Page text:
I asked Gordon Price, a former city alderman and transit blogger, if the lessons of Vancouverism could be applied anywhere but Vancouver. Price agreed that, like Portland, Vancouver’s early history of streetcar-driven development gave it certain advantages. A grid system of major arteries at half-mile intervals puts most homes within a few minutes’ walk of transit; Vancouver’s historic interurban network, the equivalent of Los Angeles’s Red Cars, also encouraged the growth of such substantial suburbs as Richmond and Surrey, which now provide the anchors that keep the Sky-Train cars full throughout the day. But the real key, Price believed, was Vancouver’s freeway revolt, a more thorough rejection of urban highways than even Portland’s.

“There was this planner called Gerald Sutton Brown, an engineer and city manager who since the fifties had been the grand poo-bah of Vancouver.” A Canadian Robert Moses, the imperious Sutton Brown came close to implementing his vision of a regional freeway system, until he made the mistake of routing it through Vancouver’s Chinatown. “In the late sixties, Chinese businesspeople and the more political unions held marches and raucous public meetings, and a rather ragged coalition of lawyers, architects, academics, and urban thinkers emerged to create a new municipal party. The first thing they did, when they were elected, was to fire Sutton Brown.” Most Canadian highways fall under provincial, rather than federal, management, and British Columbia decided against funding such a clearly unpopular plan. “The amazing thing is that, even today, highways don’t go through any part of the City of Vancouver,” pointed out Price. “They just stop as soon as they reach the city limits.”

Vancouver, like Portland, opted to use federal highway money for public transport; rather than building a new bridge, the city launched its SeaBuses, bright orange ferries that still shuttle passengers to the north shore mountains for the price of a bus ticket. Elevated light rail turns out to have been a prescient choice of technology. When I rode the SkyTrain on the opening of Expo 86, a world fair whose theme was transportation, I remember thinking it was nothing more than a toy, a rinky-dink people mover. But the system has proved both robust and popular, and the new, wider trains on the Canada Line operate more like serious mass transit vehicles. “Thanks to the technology,” pointed out Price, “we’ve got a system that gives us headways of as little as ninety seconds, which is incredible. And because it’s automated, the labor cost of putting a new train on the line is also incredibly low.” Vancouver has also introduced a form of BRT, using articulated buses that run from SkyTrain stations and only stop at major intersections. Students riding the B-line, which serves the University of British Columbia, receive discounted monthly passes paid for out of their tuition fees. The B-line has attracted such a huge ridership that there are now calls for it to be replaced by a permanent light-rail line.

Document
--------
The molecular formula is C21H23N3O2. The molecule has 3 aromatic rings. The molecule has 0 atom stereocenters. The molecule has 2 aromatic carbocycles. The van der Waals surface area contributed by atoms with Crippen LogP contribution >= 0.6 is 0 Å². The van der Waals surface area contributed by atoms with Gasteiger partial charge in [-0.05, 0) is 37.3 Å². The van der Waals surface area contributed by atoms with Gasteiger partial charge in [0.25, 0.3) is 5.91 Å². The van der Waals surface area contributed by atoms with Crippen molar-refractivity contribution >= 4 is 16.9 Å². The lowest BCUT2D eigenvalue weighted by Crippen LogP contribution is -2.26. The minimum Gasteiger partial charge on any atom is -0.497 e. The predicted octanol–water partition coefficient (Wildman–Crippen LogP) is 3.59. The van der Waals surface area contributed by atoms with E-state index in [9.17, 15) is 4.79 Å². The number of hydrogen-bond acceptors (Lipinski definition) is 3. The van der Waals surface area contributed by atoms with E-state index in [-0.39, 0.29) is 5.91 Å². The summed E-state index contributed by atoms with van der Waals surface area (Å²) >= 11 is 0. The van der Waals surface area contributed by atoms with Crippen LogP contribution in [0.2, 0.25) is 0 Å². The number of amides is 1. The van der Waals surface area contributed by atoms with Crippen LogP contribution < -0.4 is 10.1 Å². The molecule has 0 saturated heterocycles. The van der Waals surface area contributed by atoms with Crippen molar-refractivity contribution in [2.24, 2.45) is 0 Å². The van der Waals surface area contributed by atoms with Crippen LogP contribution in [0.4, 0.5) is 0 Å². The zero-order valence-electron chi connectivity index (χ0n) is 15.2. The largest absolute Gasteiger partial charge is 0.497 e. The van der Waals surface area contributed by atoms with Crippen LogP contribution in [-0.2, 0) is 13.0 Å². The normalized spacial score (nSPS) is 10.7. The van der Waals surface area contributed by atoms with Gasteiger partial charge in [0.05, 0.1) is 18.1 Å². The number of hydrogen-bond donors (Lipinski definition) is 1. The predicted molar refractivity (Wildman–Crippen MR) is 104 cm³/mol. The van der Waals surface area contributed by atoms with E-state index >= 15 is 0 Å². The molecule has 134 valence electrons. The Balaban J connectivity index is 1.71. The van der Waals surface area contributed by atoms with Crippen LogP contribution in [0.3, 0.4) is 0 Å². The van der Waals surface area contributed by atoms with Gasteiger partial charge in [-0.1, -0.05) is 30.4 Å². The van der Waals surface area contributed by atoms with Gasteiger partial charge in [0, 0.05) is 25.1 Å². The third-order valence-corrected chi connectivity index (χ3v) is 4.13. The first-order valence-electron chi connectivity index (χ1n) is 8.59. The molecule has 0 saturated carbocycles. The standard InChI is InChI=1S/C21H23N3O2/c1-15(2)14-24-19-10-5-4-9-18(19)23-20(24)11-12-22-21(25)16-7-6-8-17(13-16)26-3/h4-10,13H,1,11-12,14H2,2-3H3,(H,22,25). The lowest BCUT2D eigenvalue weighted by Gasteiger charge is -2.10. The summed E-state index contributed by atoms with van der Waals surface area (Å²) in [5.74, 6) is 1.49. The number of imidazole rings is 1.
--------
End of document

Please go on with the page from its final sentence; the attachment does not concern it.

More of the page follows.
When it comes to transportation policy, Vancouver is getting a lot of the little things right. Downtown parking is expensive: an hour and a half in an off -street lot can cost the same as an entire day of parking in the center of Portland. The city has built broad bike lanes on major bridges and arteries, taking entire lanes away from cars. Michael Shiffer, TransLink’s vice president of planning, told me he believed another factor was cultural. His last job was as head of planning for the Chicago Transit Authority, where support for public transport was not automatic. “Too often the debate in the United States is about whether transit is a good idea or not. Here, everybody’s on board with transit. The debate is, who gets it first, and how are you going to pay for it?”